BECAUSE of their refractory nature, chlorofluorocarbons (CFCs) released by industries are eventually transported to the stratosphere, where they are slowly degraded by solar ultraviolet radiation into highly reactive chlorine atoms which can then participate in a catalytic ozone depletion cycle. For this reason, signatories to the Montreal Protocol and subsequent amendments have agreed to phase out the use of CFCs1 in the next few decades. Hydrofluorocarbons and hydrochlorofluorocarbons have been proposed as CFC replacements; atmospheric degradation of several of these is expected to produce trifluoroacetate (TFA), which is removed from the atmosphere mainly by rain2,3. The global average TFA concentration in rain water for the year 2010 is estimated4 to be 0.16 g r1-1—well below the concentrations thought to inhibit plant growth (~102-106g rI-1)5. But our modelling analysis, presented here, indicates that in conditions of high evapotranspiration, TFA could attain appreciable concentrations (>102 g I-1) in the local surface waters of seasonal wetlands within a few decades, if removal by degradation and seepage is limited.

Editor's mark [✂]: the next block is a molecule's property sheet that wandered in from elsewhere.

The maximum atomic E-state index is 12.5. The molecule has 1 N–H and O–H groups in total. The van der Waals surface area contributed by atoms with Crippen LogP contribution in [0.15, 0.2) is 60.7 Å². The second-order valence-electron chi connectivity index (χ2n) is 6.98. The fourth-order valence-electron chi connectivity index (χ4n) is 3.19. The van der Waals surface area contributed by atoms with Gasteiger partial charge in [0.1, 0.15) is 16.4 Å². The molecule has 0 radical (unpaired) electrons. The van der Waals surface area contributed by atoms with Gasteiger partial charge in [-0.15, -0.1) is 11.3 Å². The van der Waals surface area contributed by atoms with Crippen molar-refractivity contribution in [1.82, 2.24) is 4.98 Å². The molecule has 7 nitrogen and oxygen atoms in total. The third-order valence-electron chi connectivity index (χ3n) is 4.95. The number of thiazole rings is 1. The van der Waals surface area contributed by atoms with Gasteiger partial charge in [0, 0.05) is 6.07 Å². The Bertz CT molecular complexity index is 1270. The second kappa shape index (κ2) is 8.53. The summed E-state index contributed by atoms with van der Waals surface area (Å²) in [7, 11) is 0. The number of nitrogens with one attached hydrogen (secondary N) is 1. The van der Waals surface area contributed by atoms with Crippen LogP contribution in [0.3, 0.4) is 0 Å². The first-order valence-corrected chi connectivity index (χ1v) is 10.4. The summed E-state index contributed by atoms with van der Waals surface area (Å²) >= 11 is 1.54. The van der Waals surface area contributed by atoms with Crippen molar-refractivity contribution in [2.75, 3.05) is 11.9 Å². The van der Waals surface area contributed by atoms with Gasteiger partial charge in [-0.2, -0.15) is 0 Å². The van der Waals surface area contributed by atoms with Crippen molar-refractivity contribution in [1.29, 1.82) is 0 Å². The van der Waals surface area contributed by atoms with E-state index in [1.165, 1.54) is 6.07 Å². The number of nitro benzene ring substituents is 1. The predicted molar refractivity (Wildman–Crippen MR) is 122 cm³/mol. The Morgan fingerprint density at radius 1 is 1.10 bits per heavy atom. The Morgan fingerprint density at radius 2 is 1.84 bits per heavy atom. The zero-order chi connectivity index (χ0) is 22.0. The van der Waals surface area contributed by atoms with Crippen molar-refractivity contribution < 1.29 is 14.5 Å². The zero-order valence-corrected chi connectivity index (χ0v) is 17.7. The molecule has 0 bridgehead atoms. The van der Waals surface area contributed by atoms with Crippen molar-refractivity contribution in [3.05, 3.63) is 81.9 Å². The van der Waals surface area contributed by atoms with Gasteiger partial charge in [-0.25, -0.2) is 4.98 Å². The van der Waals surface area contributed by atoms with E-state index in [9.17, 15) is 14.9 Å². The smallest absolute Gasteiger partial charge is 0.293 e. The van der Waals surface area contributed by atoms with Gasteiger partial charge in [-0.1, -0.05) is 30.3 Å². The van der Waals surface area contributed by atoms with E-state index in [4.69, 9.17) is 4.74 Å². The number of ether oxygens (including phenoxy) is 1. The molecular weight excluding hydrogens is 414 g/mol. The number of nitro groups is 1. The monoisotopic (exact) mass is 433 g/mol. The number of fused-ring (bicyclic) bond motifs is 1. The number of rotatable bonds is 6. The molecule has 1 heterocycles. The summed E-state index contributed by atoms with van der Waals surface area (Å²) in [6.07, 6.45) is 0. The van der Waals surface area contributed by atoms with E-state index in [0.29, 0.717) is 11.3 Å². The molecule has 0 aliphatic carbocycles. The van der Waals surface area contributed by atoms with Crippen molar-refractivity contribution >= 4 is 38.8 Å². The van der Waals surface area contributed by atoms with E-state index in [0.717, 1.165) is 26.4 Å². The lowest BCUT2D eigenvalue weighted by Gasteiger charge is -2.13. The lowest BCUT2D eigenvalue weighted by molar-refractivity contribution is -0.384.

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Tromp, T., Ko, M., Rodriguez, J. et al. Potential accumulation of a CFC-replacement degradation product in seasonal wetlands. Nature 376, 327–330 (1995). https://doi.org/10.1038/376327a0
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